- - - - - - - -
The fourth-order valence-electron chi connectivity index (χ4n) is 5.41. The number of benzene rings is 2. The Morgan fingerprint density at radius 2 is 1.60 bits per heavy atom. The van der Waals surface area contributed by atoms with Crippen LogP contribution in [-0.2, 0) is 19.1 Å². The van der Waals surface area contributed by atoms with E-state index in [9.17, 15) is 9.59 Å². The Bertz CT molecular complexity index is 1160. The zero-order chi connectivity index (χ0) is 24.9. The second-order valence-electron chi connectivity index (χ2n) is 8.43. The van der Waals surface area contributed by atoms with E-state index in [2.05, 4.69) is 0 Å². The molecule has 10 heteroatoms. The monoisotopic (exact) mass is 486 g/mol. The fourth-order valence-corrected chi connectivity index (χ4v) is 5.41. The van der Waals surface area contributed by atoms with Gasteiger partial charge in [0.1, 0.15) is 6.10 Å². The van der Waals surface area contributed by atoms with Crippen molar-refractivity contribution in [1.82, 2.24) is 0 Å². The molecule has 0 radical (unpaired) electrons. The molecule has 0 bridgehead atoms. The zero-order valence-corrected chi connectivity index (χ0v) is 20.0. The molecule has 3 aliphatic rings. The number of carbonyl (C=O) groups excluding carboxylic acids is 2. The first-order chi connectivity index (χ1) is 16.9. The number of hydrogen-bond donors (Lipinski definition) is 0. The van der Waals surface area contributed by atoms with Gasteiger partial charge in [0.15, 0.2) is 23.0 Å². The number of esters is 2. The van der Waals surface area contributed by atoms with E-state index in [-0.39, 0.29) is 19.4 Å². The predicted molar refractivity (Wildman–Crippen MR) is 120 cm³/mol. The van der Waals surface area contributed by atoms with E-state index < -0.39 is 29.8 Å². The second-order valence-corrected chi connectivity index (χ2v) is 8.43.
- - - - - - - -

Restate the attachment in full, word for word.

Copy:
The fourth-order valence-electron chi connectivity index (χ4n) is 5.41. The number of benzene rings is 2. The Morgan fingerprint density at radius 2 is 1.60 bits per heavy atom. The van der Waals surface area contributed by atoms with Crippen LogP contribution in [-0.2, 0) is 19.1 Å². The van der Waals surface area contributed by atoms with E-state index in [9.17, 15) is 9.59 Å². The Bertz CT molecular complexity index is 1160. The zero-order chi connectivity index (χ0) is 24.9. The second-order valence-electron chi connectivity index (χ2n) is 8.43. The van der Waals surface area contributed by atoms with E-state index in [2.05, 4.69) is 0 Å². The molecule has 10 heteroatoms. The monoisotopic (exact) mass is 486 g/mol. The fourth-order valence-corrected chi connectivity index (χ4v) is 5.41. The van der Waals surface area contributed by atoms with Gasteiger partial charge in [0.1, 0.15) is 6.10 Å². The van der Waals surface area contributed by atoms with Crippen molar-refractivity contribution in [1.82, 2.24) is 0 Å². The molecule has 0 radical (unpaired) electrons. The molecule has 0 bridgehead atoms. The zero-order valence-corrected chi connectivity index (χ0v) is 20.0. The molecule has 3 aliphatic rings. The number of carbonyl (C=O) groups excluding carboxylic acids is 2. The first-order chi connectivity index (χ1) is 16.9. The number of hydrogen-bond donors (Lipinski definition) is 0. The van der Waals surface area contributed by atoms with Gasteiger partial charge in [0.15, 0.2) is 23.0 Å². The number of esters is 2. The van der Waals surface area contributed by atoms with E-state index in [-0.39, 0.29) is 19.4 Å². The predicted molar refractivity (Wildman–Crippen MR) is 120 cm³/mol. The van der Waals surface area contributed by atoms with E-state index < -0.39 is 29.8 Å². The second-order valence-corrected chi connectivity index (χ2v) is 8.43.